Dr Seuss may have unknowingly said it best.
You know you’re in love when you can’t fall asleep because reality is finally better than your dreams.
He was talking about falling in love with a person, of course, of laying restlessly awake with the image of someone you’ve just said goodbye to swirling around in your mind like a droplet of mercury. To sleep would be to force the image out, to let it slowly drip away, or to change into something else. No, sleep must wait, this image is too precious, this feeling too moreish. I’m alive with it rushing through me. Why kill myself with the sedative of sleep?
But no, this is not how Seuss’s quote speaks to me. Not because I’m not in love, I am. My love is right there next to me when the warm embrace of sleep beckons, in fact she’s already wrapped up in it. But I can’t join her, I have to resist it. West Ham United are playing Tottenham Hotspur in an hour and even though we’re well into tomorrow morning, tonight can’t end until the match does.
Being a Premier League night owl is a harrowing task, particularly when West Ham are involved. An incoherent passage of play, a haplessly-conceded goal, another missed chance, it all seems worse when you know that sunrise is edging closer. I do have something to do tomorrow, or at least I don’t want to start the day in the afternoon again, showering at 2, breakfasting at 3 and feeling worthless at 4 as the evening begins. Grumpy, not just because of the team’s shoddiness the night before, but also through fatigue, now with bagged eyes and a short temper. The belated rest I did get was worthless, the image of Matt Jarvis’s umpteenth cross failing to find the head of Carlton Cole was being replayed in my frazzled mind just as it had been repeated again and again on the pitch at Upton Park. A broken record of footballing ineptitude that continues long after the final whistle has sounded.
But that was last week’s game, this week it’s Tottenham. I haven’t learnt my lesson, we never do. It’s our local rivals tonight. Sam’s doing an impression of Vicente del Bosque, putting out a 4-6-0 formation. It’s a decision made in desperation; we have no strikers and a glut of midfielders. We’re at White Hart Lane, and Andre Villas-Boas is an embattled man, licking his lips at the prospect of facing this wounded Hammers team. He was hoping for respite but his day would end miserably, and my night’s sleep would begin swaddled by the warm blanket of victory.
Nothing in the world was more difficult. Celebrating Ravel Morrison’s goal, our third, in total silence that night. If frenzied limbs punching through still air made a sound, the dead would have risen. The mercurial run, the shimmy to remove Dawson, the dinked, laconic finish. It was the biggest, juiciest cherry on top of an already handsome cake. I was a flurry of upper body motion, furiously, noiselessly, fighting my way through the ecstasy. I was roaring at the top of my lungs, jumping for joy, on the inside. I may have pulled a muscle. Next to me, my loved one stirs and my head snaps sideways, scanning for consciousness. I ready my whispered apology. She rolls over and snuffles. Her lovely face is serene. She turns over again and then lays still. I can breathe, relieved.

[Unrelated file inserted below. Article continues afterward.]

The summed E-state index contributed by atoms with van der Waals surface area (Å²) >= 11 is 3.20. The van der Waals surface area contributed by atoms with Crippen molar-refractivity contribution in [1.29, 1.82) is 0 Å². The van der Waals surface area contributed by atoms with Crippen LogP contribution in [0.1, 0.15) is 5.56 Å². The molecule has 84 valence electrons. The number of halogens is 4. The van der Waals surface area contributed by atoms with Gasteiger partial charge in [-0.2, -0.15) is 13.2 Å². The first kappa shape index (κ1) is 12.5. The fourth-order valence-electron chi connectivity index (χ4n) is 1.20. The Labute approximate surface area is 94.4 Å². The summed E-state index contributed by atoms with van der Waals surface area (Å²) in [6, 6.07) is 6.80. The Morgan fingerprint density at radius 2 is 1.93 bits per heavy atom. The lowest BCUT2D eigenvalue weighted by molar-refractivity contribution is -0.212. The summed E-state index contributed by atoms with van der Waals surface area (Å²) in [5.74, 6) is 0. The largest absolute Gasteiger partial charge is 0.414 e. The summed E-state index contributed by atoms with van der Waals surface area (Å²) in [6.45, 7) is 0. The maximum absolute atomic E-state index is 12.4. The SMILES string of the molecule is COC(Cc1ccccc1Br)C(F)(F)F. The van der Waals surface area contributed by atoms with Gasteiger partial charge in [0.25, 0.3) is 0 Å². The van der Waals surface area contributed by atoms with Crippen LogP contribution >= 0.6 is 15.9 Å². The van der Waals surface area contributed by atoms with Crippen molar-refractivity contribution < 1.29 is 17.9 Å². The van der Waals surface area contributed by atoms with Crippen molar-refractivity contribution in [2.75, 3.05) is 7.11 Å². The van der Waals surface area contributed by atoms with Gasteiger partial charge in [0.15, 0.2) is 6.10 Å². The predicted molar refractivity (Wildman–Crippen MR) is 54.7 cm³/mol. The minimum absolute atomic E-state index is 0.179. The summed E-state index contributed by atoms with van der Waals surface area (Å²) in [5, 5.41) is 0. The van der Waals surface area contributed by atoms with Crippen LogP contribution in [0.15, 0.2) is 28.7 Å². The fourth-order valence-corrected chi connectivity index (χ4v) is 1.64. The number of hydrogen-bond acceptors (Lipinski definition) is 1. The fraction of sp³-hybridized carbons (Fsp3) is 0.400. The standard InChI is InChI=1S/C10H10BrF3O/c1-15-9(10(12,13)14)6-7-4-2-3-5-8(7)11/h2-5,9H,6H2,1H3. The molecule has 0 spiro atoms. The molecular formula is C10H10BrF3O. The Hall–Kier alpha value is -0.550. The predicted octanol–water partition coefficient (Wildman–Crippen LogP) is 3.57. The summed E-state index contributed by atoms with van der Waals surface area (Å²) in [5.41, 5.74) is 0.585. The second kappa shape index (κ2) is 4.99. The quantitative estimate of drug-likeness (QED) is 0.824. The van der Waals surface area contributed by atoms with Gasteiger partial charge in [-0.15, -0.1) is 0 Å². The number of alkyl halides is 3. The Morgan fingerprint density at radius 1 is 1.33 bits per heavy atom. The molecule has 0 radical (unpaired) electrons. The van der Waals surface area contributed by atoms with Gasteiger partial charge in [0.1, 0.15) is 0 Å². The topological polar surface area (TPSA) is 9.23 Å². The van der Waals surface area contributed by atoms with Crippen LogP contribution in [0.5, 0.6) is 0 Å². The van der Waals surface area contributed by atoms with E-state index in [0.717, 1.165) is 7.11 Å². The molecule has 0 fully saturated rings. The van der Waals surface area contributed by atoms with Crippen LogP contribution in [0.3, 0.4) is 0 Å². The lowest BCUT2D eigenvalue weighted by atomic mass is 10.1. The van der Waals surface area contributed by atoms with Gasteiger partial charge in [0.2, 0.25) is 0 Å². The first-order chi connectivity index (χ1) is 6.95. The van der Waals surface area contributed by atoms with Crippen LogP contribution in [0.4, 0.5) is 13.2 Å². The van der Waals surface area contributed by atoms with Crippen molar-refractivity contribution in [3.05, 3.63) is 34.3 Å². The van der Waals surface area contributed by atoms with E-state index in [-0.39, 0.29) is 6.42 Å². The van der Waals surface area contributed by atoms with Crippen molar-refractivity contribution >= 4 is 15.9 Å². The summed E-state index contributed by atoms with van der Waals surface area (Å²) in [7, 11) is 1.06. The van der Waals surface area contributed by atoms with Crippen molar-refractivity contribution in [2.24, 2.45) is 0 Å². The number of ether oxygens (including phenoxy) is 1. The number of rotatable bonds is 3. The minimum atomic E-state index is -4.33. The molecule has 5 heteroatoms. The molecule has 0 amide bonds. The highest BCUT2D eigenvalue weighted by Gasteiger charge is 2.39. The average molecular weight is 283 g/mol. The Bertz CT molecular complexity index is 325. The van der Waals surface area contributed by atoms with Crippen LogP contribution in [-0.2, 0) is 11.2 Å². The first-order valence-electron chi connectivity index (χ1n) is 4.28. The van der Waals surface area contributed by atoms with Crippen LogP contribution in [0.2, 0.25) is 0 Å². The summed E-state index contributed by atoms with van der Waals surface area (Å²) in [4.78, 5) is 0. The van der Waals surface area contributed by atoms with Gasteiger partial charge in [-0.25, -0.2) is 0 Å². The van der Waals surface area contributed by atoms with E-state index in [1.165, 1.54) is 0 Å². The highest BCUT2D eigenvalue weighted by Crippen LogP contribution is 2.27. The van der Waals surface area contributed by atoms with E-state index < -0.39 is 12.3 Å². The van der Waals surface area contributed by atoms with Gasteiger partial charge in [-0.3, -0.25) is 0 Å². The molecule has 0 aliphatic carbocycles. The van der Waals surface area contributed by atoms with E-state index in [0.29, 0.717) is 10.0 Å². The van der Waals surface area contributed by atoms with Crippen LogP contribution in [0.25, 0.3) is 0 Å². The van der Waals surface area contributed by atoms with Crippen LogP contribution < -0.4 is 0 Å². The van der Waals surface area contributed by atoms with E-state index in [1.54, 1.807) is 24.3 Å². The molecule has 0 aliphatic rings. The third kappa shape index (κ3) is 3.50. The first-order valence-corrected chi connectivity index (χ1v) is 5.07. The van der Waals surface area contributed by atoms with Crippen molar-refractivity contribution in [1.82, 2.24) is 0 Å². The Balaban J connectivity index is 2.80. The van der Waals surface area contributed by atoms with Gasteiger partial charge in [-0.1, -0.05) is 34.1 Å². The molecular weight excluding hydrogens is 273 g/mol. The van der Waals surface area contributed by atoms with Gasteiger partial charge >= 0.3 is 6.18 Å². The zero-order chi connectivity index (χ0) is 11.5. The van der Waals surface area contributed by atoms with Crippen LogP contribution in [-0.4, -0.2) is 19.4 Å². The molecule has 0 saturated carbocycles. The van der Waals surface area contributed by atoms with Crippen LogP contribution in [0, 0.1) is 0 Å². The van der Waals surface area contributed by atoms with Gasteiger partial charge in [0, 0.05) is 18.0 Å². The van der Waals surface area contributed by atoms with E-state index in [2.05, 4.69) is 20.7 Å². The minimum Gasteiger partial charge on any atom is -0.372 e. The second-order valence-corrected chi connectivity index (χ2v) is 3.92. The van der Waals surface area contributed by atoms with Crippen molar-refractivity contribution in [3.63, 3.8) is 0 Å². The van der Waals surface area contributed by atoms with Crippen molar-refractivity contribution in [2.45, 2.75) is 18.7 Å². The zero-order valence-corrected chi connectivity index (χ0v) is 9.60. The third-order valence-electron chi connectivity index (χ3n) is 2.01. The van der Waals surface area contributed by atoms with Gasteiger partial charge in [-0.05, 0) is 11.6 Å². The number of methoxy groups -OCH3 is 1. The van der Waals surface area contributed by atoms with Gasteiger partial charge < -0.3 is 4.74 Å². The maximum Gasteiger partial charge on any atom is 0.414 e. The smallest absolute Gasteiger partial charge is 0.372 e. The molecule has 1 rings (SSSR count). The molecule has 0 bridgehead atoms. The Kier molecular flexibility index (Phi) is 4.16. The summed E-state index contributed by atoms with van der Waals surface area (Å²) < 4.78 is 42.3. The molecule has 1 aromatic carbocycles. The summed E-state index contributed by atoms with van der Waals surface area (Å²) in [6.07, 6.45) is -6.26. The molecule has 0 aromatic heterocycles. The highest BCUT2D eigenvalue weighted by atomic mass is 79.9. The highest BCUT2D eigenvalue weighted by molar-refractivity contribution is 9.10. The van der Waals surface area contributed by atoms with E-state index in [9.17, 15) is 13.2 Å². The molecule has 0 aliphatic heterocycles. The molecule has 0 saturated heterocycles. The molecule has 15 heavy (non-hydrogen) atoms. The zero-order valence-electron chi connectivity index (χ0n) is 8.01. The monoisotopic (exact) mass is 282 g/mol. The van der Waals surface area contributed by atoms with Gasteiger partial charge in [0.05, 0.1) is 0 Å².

There’s still 10 minutes to go, but the game is won. I could turn it off now, but why not enjoy it? Even my arch enemy, the dodgy stream, can’t ruin it for me now. So what if I miss a few seconds of the commentary? So what if I get stuck with a mess of pixels on my screen for a moment or two? 3-0 won’t be overturned in ten minutes, not by this lacklustre Spurs side. I can relax. Big Sam can as well. In the end I only hear the final whistle, my stream has given up finally. A victory so sweet I need to brush my teeth twice. Tomorrow’s sleep debt will be worth it, the rose-tinted memories of Winston Reid’s opener, of Vaz Te’s flukey second, of Ravel’s brilliance and of the ashen face of Andre Villas-Boas will give me all the strength I need. I didn’t wake my girlfriend, she’s still snuffling. I want to hug her, but she wouldn’t appreciate my gesture of joy, not right now. I’ll tell her tomorrow and she’ll mercifully feign enough interest to satiate me. The laptop is shut, the whirring of the internal fan suddenly becomes conspicuous in its absence. The light is switched off and the room is as it should be in the wee hours. The fruits of victory are being shared in East End pubs by my English comrades, pints being bought and Bubbles being sung. The thought of them is soothing as sweet slumber embraces me at last. We won, sleep now, we won. These are the worthwhile nights in the life of a Premier League night owl.